The Occupy Wall Street movement, which seeks to highlight growing economic inequality, marched to New York’s Times Square on Saturday. The crowds were estimated to consist of thousands of people — Bloomberg claims that 6,000 were present.
Occupy Wall Street has effectively utilized social media to spread its message — the #occupywallst hashtag on Twitter helps to coordinate activities, while photos and videos of the protests are posted to YouTube, yfrog, Twitpic and other services. Some have compared the movement to the Arab Spring, in which the role of social media in organized demonstrations first became evident.
The movement has successfully used social media to coordinate, including an #occupywallst hashtag and a Twitter account, @occupywallst.
Crowds gathered in front of a familiar location: The Times Square Toys “R” Us.
The Times Square protest was one of the biggest since the movement began, numbering thousands of people at its peak.
Image credit: TheOther99 on yfrog
The Occupy Wall St movement has documented its progress through photos and videos posted to Twitter and Facebook.
This image is from TheOther99, a Twitter account that provides regular updates about #occupywallst.
This weekend the #occupywallst movement went global, with protests beginning outside the US.
Here, the news scrolls above the protests happening in Times Square.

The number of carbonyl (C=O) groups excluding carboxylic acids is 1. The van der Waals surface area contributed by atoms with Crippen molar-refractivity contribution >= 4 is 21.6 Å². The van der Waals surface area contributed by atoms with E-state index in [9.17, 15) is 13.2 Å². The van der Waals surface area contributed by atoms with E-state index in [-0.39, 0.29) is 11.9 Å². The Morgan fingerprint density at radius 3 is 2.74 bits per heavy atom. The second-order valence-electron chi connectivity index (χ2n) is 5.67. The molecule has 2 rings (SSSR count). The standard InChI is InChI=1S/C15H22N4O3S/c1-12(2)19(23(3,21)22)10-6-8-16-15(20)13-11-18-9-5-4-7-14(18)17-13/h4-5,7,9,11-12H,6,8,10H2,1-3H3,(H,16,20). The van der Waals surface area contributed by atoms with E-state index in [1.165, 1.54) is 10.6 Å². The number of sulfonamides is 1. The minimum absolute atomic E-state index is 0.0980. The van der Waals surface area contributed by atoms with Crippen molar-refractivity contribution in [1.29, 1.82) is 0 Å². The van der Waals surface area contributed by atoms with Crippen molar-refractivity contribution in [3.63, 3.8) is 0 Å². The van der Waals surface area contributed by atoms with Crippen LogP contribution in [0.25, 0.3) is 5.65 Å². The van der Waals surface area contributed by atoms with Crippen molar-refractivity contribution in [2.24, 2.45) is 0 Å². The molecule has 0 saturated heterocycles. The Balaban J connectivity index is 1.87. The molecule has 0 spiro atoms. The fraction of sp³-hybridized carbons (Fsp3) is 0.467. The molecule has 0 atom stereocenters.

Filmmaker Michael Moore was among the protesters, posting Twitpics (like this one) and commentary to his Twitter account.
Another shot from Michael Moore. His tweet about the situation: ‘I & others now toe 2 toe w/ the NYPD. Crowd to cops: “YOU are in the 99%!” I tell cop I have to pee.’
Moore spots a police tower in Times Square, commenting: “An extra from “The Empire Strikes Back” has shown up. Maybe I can get a better shot from up there.”
Around 70 arrests were made Saturday, according to reports, 42 of which were made in Times Square.
Protestors sat down on Broadway, chanting the slogan “Whose Square? OUR Square!”
At around 7pm ET, the crowd at Times Square proclaimed “Wall St! Times Square! Occupy Everywhere!”
The crowds appeared largest in the early evening, with the groups dispersing around midnight.
The gathering appears to have garnered more news coverage than any previous protest by the group.